Stephen Hough: Piano sonata no. 2
The subtitle for my 2nd Piano sonata, ‘notturno luminoso’, suggests many images: the reflection of the moon on a calm lake perhaps, or stars across a restful sky. But this piece is about a different kind of night and a different kind of light: the brightness of a brash city in the hours of darkness; the loneliness of pre-morning; sleeplessness and the dull glow of the alarm clock’s unmoving hours; the irrational fears or the disturbing dreams which are only darkened by the harsh glare of a suspended, dusty light bulb. But also suggested are nighttime’s heightened emotions: its mysticism, its magic, its imaginative possibilities.
The Sonata’s form is ABA and there are three musical ideas: one based on sharps (brightness), one based on flats (darkness), and one based on naturals (white notes) representing a kind of blank irrationality. The piece opens clangorously, its bold, assertive theme – sharps piled upon sharps – separated by small cadenzas. Yearning and hesitating to reach a cadence it finally stumbles into the B section where all accidentals are suddenly bleached away in a whiteout. Extremes of pitch and dynamics splatter sound across the keyboard until an arpeggio figure in the bass gathers rhythmic momentum and leads to the ‘flat’ musical idea, jarring in its romantic juxtaposition to what has gone before.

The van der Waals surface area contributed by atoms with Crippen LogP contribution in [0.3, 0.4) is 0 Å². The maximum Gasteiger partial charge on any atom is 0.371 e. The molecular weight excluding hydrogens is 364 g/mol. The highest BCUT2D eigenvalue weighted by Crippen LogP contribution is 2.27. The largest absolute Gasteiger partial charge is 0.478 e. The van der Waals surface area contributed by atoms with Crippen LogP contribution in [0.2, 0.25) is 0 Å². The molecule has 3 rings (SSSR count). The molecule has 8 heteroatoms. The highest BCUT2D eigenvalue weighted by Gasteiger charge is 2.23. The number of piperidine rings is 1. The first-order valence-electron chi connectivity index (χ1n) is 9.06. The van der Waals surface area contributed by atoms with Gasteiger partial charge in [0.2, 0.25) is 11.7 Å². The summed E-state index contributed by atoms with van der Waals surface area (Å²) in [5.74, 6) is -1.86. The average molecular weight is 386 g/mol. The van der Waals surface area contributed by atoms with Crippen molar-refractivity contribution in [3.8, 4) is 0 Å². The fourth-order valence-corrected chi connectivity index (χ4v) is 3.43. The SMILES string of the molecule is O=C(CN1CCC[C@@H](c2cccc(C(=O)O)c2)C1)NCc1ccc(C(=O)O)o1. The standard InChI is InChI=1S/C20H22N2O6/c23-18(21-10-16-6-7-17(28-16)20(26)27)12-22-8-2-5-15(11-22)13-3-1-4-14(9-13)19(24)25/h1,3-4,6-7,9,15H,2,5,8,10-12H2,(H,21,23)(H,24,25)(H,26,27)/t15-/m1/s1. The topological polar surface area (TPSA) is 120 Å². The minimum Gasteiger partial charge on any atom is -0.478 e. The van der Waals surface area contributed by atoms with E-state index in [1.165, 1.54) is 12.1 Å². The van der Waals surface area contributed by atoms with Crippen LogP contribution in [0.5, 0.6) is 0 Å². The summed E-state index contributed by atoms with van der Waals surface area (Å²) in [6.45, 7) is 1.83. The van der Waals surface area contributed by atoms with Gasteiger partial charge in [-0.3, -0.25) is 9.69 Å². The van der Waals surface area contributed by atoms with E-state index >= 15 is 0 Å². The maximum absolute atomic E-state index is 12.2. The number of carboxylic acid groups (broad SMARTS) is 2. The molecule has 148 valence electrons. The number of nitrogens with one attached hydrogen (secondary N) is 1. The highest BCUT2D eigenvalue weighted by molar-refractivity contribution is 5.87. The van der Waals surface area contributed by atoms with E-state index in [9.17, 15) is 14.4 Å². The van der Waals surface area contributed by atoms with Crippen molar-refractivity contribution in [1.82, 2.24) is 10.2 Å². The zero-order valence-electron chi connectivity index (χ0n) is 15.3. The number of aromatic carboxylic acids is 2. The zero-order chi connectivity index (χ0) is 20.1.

This whole B section is made up of a collision, a tossing and turning, between the two tonalities of flats and naturals, interrupting each other with impatience until the whiteout material spins up into the stratosphere, a whirlwind in the upper octaves of the piano. Under this blizzard we hear the theme from the beginning of the piece, firstly in purest, brilliant C major in the treble, then, after it subsides to pianissimo, in a snarl of dissonance in the extreme bass of the instrument. The music stops … and then, for the first time, we hear the full statement of the ‘flat’ material, Andante Lamentoso. The music’s sorrow increases with wave after wave of romantic ardour, deliberately risking overkill and discomfort.
At its climax the music halts twice at a precipice then tumbles into the recapitulation, the opening theme now in white-note tonality and unrecognizably spotted across the keyboard. As this peters out we hear the same theme but now with warm, gentle, romantic harmonies. A final build-up to an exact repetition of the opening of the piece is blended with material from the B section and, in the last bar, in a final wild scream, we hear all three tonalities together for a blinding second-long flash, brighter than noon, before the final soft chord closes the curtain on these night visions.